Sixty-three percent of Americans would rather not see the US Supreme Court overturn its historic 1973 ruling on abortion, according to a Pew Research Center opinion poll released Wednesday.

Only 29 percent want to see the Roe versus Wade decision upended, according to the poll released six days before its the 40th anniversary, said Pew in a statement.

"These opinions are little changed from surveys conducted 10 and 20 years ago," the research institute said.

Abortion remains a hot-button issue in the United States, with pro-life supporters keeping up their campaign to make it difficult if not illegal for a woman to choose to terminate a pregnancy.

Fifty-three percent of the 1,502 adults contacted by telephone by Pew's pollsters on January 9-13 agreed that abortion "is not that important compared to other issues," up from 48 percent in 2009 and 32 percent in 2006.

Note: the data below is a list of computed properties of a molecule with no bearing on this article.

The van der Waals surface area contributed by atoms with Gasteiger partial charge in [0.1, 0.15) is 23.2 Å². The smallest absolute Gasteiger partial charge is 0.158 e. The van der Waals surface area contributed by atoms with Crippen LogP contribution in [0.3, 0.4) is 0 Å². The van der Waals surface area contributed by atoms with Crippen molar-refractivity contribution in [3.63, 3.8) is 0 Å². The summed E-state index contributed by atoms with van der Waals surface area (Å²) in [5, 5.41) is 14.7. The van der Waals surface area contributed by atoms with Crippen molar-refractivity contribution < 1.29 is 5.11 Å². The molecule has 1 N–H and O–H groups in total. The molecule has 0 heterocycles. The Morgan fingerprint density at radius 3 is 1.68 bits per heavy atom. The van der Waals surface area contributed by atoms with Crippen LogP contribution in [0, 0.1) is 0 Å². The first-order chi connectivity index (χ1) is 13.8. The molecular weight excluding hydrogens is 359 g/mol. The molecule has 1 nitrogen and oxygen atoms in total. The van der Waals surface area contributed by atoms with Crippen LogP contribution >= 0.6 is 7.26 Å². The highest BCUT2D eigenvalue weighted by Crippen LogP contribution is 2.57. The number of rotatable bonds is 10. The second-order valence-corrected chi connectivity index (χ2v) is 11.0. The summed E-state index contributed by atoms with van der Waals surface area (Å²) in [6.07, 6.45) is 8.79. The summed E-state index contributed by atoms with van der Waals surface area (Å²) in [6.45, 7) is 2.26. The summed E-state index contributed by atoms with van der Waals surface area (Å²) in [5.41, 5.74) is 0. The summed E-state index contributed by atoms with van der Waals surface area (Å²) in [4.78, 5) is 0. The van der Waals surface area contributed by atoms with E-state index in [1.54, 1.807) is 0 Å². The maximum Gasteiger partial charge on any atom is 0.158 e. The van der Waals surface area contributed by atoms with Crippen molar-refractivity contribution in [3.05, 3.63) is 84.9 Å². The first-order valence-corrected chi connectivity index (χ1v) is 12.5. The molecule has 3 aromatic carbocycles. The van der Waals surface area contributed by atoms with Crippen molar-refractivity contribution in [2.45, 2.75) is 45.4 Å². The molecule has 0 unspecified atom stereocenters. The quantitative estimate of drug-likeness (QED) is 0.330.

Support for overturning Roe versus Wade was strongest among white evangelical Protestants (54 percent), while 55 percent of all Catholics were opposed despite the Vatican's hardline stance against abortion.

Pew also found that awareness of Roe versus Wade was much higher among those aged 50 to 64 (74 percent) than it was among Americans younger than 30 (44 percent). There was no significant gender gap in the results.

Full results of the survey appear on Pew's website (